Many high-quality machine vision lensmakers are introducing ruggedization into their offerings to prepare their equipment to be reliable for industrial environments. In working on selecting a lens manufacturer, be sure to discuss this topic with them to ensure that their offerings are suitable for your needs.
Here, some manufacturers might even offer customized solutions especially suited to you.
What Lighting Is Best For My Machine Vision?
Lighting is a complicated subject in the world of machine vision that includes both brightness levels and color presence, both of which are important for properly presenting a piece of equipment to be analyzed.
Not only that, but different materials react to light differently, leading to reflections and glares that can sometimes make them more difficult to read. Luckily, there are solutions to lighting issues, and all of them involve high-quality optical lenses to read the situation properly.
National Instruments has an in-depth guide on the subject of lighting for machine vision and an overview of the topic as a whole. They detail the effects of ambient light, some lighting samples, color analysis, and more, which we’ll discuss here.
Ambient light, such as sunlight and overhead factory lights, can all impact your vision setup, offering additional lighting that causes your equipment to be unevenly lit. Here, they suggest using a physical enclosure to physically block the excess light, drown it out with a strobe light, or utilize a pass filter that can block some of these wavelengths.
As we alluded to earlier, different materials react to light differently, requiring different solutions. Depending on a surface’s shape and texture, you might have to employ different tactics, such as different shapes of light or differing backgrounds.
Take a soda can as an example, showcasing how diffused light creates an even background on the aluminum surface instead of a ring light that lacks the contrast needed to read text printed on the can.
Ultimately these solutions require some experimentation and trial and error, but a helpful approach understands how the surface interacts with the light. If it is highly reflective, you will want to diffuse the light to minimize the reflection, but you may need a more concentrated solution if it is not.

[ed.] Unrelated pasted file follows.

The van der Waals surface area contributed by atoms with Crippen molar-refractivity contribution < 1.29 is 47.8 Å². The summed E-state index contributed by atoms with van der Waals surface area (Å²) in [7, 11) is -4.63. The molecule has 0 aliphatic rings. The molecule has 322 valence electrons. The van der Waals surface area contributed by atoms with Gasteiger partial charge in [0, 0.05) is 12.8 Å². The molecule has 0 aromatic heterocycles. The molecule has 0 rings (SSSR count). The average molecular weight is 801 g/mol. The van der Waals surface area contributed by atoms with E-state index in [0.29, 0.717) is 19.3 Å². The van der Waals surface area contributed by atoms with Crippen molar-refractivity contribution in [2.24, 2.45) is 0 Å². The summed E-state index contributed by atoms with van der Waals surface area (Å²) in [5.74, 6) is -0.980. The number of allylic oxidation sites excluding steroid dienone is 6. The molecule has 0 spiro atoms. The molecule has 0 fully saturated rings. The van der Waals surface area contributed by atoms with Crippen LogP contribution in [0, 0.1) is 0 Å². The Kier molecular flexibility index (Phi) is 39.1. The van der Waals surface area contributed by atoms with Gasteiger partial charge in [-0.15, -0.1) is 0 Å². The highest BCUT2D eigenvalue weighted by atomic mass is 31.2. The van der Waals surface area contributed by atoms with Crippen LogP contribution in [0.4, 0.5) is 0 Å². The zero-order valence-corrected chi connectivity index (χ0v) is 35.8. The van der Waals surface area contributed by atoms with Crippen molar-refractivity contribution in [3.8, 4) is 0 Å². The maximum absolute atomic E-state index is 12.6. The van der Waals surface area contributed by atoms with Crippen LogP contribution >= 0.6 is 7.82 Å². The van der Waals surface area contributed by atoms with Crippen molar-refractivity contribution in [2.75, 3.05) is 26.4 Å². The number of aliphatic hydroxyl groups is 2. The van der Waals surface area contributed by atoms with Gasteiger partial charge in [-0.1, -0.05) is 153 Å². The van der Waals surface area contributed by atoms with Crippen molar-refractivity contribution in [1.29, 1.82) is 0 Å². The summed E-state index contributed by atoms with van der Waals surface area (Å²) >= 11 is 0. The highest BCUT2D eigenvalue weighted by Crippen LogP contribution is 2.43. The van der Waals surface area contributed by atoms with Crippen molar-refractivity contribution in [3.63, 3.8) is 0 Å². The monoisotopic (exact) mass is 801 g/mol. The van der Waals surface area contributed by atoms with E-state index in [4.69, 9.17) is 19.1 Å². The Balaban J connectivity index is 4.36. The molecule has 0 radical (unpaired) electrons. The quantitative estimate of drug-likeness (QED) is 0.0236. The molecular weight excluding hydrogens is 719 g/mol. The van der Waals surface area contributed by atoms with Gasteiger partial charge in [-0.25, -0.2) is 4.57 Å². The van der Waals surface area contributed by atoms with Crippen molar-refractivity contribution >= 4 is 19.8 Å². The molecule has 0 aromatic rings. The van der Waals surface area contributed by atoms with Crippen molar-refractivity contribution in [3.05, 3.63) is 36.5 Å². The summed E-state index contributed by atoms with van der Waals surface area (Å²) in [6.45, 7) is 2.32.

They also note that IR or colored lighting can offer different effects in capturing images, such as UV lights exposing fluorescent dyes and IR lights neutralizing color contrast. These offer different benefits and detractions in different situations, as IR lights are better for penetrating polymer materials and can be used to see beyond surface layers.
Your solution must be tailored to your desired outcome, as inspecting a motherboard with an IR light will help you examine its circuitry, but looking at printed materials will be much more difficult due to the lack of color contrast.
How Do I Calculate Focal Distance?
While we can’t dedicate too much space in this guide to these complicated calculations, we can direct you to the Optical Wizard, a helpful online calculator. These calculations only require the size of your sensor, focal length, and the size of your object in millimeters to help properly position your lens.
They even have multiple different formulas depending on your preferred result, so you can input data like your sensor’s pixel count or start with your object’s size in the field of view and work backward from there.
If you have questions about your sensor, there is even a sensor database on the page with helpful information that you may need. All of these options can help you reach the perfect viewing distance for your machine vision lens.
We’ve discussed the importance of lens ruggedization and how different lighting configurations yield different results. Developing a machine vision assembly requires careful thought and planning to meet your goals, and no factor or part can be overlooked in an industrial setting.
We hope this information is helpful to you and gives you better insight into how these complicated pieces of equipment all interact with one another.
Quality Magazine - Ruggedization of Machine Vision Lenses | Qualitymag.com
National Instruments - A Practical Guide to Machine Vision Lighting | ni.com